It’s more than social responsibility, you should always give a bit more then you take. As a business you’ve got a voice and that’s more valuable than the money you can donate. Our customers are more valuable for making a noise and increasing awareness.
Over 100 volunteers pick excess grapes from McLaren Vale’s Chalk Hill Wines to raise $36,000 for Adelaide’s homeless
Future of Business Innovation
What do you think the new era of business innovation is going to bring and what do you think needs to be the biggest shift for businesses to thrive in the growing digital environment?
I think that there are two elements that will lead into this, one is that it is so bloody noisy in this world and just being louder, funnier, whatever, doesn’t cut through anymore – the only thing that cuts through is authenticity and a human voice. People like to interact with people. The rise of social media has created a platform and a culture where we are communicating with people more than ever before and brands coming into that piece means that we are communicating with brands on a social platform and that’s changed things very much.
Also, there is this idea of transparency, we are not stupid and we do not just get fed the bulls**t that corporates have fed for the 250 years since the industrial revolution. I think this is all heading towards what will be a fantastic era where companies have to be really open and authentic and they need to create products that are tapping into a need or a want, more than ever. I think it just creates this awesome ‘human’ environment for any business, but especially transacting and consumer businesses.
When you’re creating something that gets an energy about it and people start talking about it, it’s got to be a great product and a great customer experience, but it’s also got to be a great story. It’s got to stand for something that people want to be a part of and I think that is the main ingredient for traction – that’s what makes people want to engage and talk about you.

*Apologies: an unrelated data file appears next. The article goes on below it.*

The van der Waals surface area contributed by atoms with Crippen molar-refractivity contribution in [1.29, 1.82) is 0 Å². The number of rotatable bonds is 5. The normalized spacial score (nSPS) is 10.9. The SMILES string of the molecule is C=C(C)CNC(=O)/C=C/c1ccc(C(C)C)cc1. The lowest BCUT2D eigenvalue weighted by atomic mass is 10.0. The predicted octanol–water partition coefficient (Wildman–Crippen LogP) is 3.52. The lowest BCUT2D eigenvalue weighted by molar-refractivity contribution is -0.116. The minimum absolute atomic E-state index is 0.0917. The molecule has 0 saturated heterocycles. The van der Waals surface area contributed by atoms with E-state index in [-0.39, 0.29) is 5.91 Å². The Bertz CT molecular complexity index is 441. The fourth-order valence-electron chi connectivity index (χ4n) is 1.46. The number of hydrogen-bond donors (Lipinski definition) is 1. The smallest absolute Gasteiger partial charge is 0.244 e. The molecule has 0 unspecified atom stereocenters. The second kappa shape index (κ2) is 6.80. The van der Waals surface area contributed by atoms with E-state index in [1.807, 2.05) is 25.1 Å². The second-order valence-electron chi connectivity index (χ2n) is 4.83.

We need businesses we can relate to as consumers and VinoMofo has brought some serious personality to the table in the good wine business. With personality being a major factor in the reason that people chose to stay connected how do you think VinoMofo has done a good a job of it? And why do so many others fail?
I think just being authentic, just being yourself and being really and doing so against commercial pressure is important. There’s no point in saying ‘we are going to be this, we are going to be that, oh but not this time because it will cost too much’, you’ve got to be consistent. You’ve got to get all the pieces right for us our value proposition is curation, price and culture.
If you really wanna make an impact, you got to want everything to be benchmark, you’ve got to really lift the bar on every aspect of business and that’s hard, it takes a lot of effort and a lot of people that need to believe in what you’re doing.
Lastly, favourite superhero and why?
I think that would have to be batman. I like that he doesn’t have any superpowers he’s just awesome. He’s taken on a very big task and is doing so with little support. Of all the superheroes that’s my guy!
To keep tabs on VinoMofo follow Andre on Twitter @mofoandre or follow @vinomofo. Hope you enjoyed the first full instalment of the CEO Series! Keep your eyes peeled as we will be posting another interview very soon!
Alita Harvey-Rodriguez is known as one of Australia's leading digital marketing futurists and the brains behind Milk It Academy – A research-based training firm to advance marketers skills into new school digital leaders and company innovators. For over a decade Alita has worked with global brands including SAP, Experian, SEMrush, TS14+, Estee Lauder, Myer, Power Retail, & Online Retailer.